Magazine article The Alcoholism Report

NAPPH Proposes Model Legislation for Alcohol and Drug Treatment

Magazine article The Alcoholism Report

NAPPH Proposes Model Legislation for Alcohol and Drug Treatment

Article excerpt

The National Association of Private Psychiatric Hospitals (NAPPH) has released model state legislation to help states review or enhance several aspects of current laws that govern inpatient psychiatric and substance abuse services. Because states have traditionally played a very important role in licensing and regulating healthcare practice NAPPH developed a model bill to provide states with practical concepts and specific language that could help ensure that all inpatient chemical dependency treatment centers, and inpatient psychiatric facilities, provide high-quality care and treatment. The bill is based on existing NAPPH standards and guidelines for its own member hospitals, which cover such issues as intake/admission, advertising and marketing, patient rights, business ethics, and other clinical issues affecting inpatient care.

"Public accountability and oversight of inpatient care are important foundations for building the trust necessary for an effective healthcare delivery system," says NAPPH president Jack W. Bonner, III, M.D. Dr. Bonner is also medical director of The Oaks Treatment Center in Austin, Texas. "States hold the legislative and regulatory power to enact--and enforce--uniform standards."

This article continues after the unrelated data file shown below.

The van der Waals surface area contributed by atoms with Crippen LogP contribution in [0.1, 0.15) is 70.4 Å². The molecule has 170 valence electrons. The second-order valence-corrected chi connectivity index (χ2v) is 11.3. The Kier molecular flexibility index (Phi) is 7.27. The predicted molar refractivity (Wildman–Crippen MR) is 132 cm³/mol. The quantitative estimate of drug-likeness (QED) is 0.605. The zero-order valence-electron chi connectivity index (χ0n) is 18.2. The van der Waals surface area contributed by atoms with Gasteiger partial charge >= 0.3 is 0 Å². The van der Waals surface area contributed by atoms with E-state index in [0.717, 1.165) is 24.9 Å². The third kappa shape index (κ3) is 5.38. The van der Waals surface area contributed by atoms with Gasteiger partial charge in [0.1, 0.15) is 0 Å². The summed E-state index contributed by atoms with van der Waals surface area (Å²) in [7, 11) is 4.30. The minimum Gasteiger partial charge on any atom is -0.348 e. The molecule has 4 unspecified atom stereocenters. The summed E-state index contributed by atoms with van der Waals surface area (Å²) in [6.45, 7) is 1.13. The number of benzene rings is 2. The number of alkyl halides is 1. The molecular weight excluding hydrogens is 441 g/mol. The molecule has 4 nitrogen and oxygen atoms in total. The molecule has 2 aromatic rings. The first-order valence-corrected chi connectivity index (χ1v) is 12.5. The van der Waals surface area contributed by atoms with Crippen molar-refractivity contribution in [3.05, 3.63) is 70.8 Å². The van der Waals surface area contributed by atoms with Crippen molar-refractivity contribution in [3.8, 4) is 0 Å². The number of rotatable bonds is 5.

Titled a Uniform Act for Improving Mental Health and Substance Abuse Treatment Services Provided by Licensed Inpatient Facilities, the NAPPH model state bill will be distributed to state legislatures, state hospital associations, and others.

The bill addresses apparent gaps in state regulations, which are summarized in a major new report prepared for NAPPH by the Intergovernmental Health Policy Project (IHPP) at George Washington University. The 35-page analysis examines the ways in which states currently regulate free-standing, non-governmental facilities. Twenty-three states responded, and four specific issues were examined in each: advertising and marketing; admissions procedures and criteria for voluntary commitment; licensure; and patient rights. …

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